X, formerly Twitter, to collect biometric and employment data
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For verification, X Premium subscribers can provide a selfie and photo ID.

Additionally, X may collect employment and educational history.

The purpose of this would be to “recommend potential jobs for you, which you can share with potential employers when you apply for a position”.

It has been speculated that X may offer recruitment services.

According to reports, X Corp acquired a tech recruiting service called Laskie in May. It was the first takeover since Elon Musk bought Twitter last year for $44 billion (£34.7 billion).

29 September will mark the effective date of the new privacy policy.

“We may collect and use information about you (such as your employment history, your education history, your employment preferences, your skills and abilities, job search activity and engagement, etc.) to recommend potential jobs for you, to share with potential employers when you apply for a job, to enable employers to find potential candidates, and to show you relevant advertising.”

X’s move is in line with rival platforms like LinkedIn’s desire for “more targeted and individual experiences for users,” according to Liberty Vittert, professor of the practice of data science at Washington University in St Louis.

While she urged users to be wary of the shift, she warned employers could abuse it by using tweets, retweets, or accounts followed to make hiring decisions.

According to Stephanie Hare, a tech ethics researcher, the data collection “is a massive data grab with your consent” since it is not mandatory for users, the move is not upsetting from a civil liberties perspective.

X Premium users are eligible to collect biometric data, which includes information about a person’s physical characteristics like a facial scan or fingerprint.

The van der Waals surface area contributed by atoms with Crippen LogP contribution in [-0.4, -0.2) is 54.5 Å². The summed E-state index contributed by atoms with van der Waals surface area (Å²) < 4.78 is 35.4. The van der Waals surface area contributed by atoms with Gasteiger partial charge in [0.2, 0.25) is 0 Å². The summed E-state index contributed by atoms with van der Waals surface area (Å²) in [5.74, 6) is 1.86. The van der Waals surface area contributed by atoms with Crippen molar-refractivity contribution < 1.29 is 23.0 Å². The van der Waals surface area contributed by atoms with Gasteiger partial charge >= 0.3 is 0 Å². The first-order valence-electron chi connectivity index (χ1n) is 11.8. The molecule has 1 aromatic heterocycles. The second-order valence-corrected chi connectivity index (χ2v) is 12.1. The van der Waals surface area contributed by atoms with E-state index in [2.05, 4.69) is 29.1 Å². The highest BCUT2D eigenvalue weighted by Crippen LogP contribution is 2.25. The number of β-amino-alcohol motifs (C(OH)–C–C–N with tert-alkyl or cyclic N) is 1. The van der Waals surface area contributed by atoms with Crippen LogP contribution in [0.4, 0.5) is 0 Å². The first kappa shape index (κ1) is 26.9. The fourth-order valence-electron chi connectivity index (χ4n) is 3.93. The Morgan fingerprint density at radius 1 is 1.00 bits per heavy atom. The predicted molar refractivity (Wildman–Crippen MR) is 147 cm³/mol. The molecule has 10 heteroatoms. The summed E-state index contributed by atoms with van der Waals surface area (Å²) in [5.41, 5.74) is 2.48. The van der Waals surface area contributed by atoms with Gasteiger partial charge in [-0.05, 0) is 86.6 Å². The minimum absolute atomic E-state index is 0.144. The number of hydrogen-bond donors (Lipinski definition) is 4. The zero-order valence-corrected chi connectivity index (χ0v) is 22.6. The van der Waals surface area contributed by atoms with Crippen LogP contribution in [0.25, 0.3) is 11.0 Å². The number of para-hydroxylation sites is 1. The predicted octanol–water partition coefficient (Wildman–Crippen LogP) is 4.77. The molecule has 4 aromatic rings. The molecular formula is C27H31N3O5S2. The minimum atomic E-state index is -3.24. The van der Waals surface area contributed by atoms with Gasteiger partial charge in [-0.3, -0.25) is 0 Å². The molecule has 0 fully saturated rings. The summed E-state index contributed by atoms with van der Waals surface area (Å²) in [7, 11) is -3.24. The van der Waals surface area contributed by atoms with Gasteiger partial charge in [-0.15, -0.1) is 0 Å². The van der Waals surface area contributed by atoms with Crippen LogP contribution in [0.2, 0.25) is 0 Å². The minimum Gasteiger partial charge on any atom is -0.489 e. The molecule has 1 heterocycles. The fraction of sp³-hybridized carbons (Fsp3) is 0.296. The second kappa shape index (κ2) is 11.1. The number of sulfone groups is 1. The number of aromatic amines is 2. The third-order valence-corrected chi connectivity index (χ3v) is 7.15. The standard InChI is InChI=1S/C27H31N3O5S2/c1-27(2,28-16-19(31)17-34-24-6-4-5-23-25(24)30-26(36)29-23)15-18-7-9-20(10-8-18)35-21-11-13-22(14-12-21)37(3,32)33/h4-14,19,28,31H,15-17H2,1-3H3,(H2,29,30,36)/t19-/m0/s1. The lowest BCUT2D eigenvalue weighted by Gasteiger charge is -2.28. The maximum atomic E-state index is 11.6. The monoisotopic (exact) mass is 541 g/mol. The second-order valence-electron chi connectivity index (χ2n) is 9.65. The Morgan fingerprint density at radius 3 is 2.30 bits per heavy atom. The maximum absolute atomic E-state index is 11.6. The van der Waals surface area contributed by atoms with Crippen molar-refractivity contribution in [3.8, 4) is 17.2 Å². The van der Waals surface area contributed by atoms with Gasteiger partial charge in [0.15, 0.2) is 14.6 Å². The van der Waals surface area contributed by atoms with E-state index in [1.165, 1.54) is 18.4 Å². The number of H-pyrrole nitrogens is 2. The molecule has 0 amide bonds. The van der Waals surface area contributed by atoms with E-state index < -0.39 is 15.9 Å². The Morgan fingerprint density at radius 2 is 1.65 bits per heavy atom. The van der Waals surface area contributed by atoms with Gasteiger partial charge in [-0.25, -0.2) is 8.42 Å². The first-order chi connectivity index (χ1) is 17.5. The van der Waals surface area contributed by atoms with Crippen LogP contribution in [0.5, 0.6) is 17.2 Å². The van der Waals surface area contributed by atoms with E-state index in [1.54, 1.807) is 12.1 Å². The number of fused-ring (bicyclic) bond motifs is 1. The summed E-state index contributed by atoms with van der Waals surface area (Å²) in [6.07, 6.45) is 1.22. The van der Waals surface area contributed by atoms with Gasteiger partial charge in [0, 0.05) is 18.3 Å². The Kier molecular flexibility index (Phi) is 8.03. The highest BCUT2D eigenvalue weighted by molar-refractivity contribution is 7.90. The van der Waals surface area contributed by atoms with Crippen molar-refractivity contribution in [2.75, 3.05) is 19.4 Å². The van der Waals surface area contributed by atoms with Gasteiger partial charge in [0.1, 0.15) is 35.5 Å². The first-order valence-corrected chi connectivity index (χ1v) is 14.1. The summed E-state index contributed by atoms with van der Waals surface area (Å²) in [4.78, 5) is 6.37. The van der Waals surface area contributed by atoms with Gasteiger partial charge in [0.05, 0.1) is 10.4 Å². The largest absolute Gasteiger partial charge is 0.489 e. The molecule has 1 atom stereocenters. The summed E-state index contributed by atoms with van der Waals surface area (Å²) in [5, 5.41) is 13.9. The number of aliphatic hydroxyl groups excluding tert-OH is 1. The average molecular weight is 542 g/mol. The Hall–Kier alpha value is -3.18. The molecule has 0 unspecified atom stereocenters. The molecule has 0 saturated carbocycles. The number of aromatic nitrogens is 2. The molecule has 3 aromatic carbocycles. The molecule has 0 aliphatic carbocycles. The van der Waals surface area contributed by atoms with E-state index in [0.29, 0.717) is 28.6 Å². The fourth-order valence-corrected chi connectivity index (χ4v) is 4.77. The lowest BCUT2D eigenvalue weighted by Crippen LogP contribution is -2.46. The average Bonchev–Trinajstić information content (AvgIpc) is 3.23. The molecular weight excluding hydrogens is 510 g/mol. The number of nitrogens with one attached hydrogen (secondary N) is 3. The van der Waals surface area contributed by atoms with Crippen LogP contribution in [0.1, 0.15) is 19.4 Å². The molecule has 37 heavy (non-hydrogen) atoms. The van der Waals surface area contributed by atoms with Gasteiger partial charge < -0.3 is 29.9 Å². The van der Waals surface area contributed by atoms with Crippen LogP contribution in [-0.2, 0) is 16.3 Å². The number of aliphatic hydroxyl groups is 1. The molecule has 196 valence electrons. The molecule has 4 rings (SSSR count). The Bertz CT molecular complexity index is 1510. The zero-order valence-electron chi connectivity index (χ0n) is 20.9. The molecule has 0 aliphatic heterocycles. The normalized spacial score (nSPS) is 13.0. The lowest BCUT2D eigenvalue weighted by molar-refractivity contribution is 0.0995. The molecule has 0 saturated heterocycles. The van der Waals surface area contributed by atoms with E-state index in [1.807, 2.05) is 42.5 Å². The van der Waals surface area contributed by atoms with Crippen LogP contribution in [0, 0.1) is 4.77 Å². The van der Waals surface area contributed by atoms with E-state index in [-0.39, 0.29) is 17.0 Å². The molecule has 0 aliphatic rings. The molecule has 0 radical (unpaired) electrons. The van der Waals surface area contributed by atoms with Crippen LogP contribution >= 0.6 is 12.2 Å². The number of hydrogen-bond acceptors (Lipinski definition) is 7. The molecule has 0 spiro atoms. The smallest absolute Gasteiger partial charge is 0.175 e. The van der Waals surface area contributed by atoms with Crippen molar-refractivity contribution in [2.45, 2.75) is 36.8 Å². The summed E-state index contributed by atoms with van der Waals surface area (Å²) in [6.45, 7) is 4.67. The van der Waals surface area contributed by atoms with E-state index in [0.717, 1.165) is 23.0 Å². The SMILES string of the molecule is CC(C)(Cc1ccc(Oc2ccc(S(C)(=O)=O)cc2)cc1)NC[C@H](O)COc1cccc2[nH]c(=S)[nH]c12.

X will allow users to add a verification layer by providing their government ID and selfie.

As a result, biometric data can be extracted from both government IDs and selfie images for matching purposes. This will also enable us to tie, for those who choose, an account to a real person by processing their government-issued ID. As a result, X will be able to combat impersonation attempts and enhance platform security.”

In addition, Mr Musk reiterated X’s plans to allow users to make video and audio calls. The feature “works on iOS, Android, Mac & PC” and does not require a phone number.

According to him, X is the most effective global address book.

It was not clear when the new calling feature would be available.

In the United States, TikTok already collects biometric data.

The company’s privacy policy states that it may collect biometric identifiers and biometric information as defined by U.S. law, such as voiceprints and faceprints.

Last year, TikTok’s then chief operating officer, Vanessa Pappas, said the company did not use “any kind of facial, voice, or audio recognition that would identify an individual.”

With Mr Musk’s ambition to turn X into an “everything app”, a one-stop shop for various services, it may well be that extra features will be added, as well as updates to the privacy policy to enable them.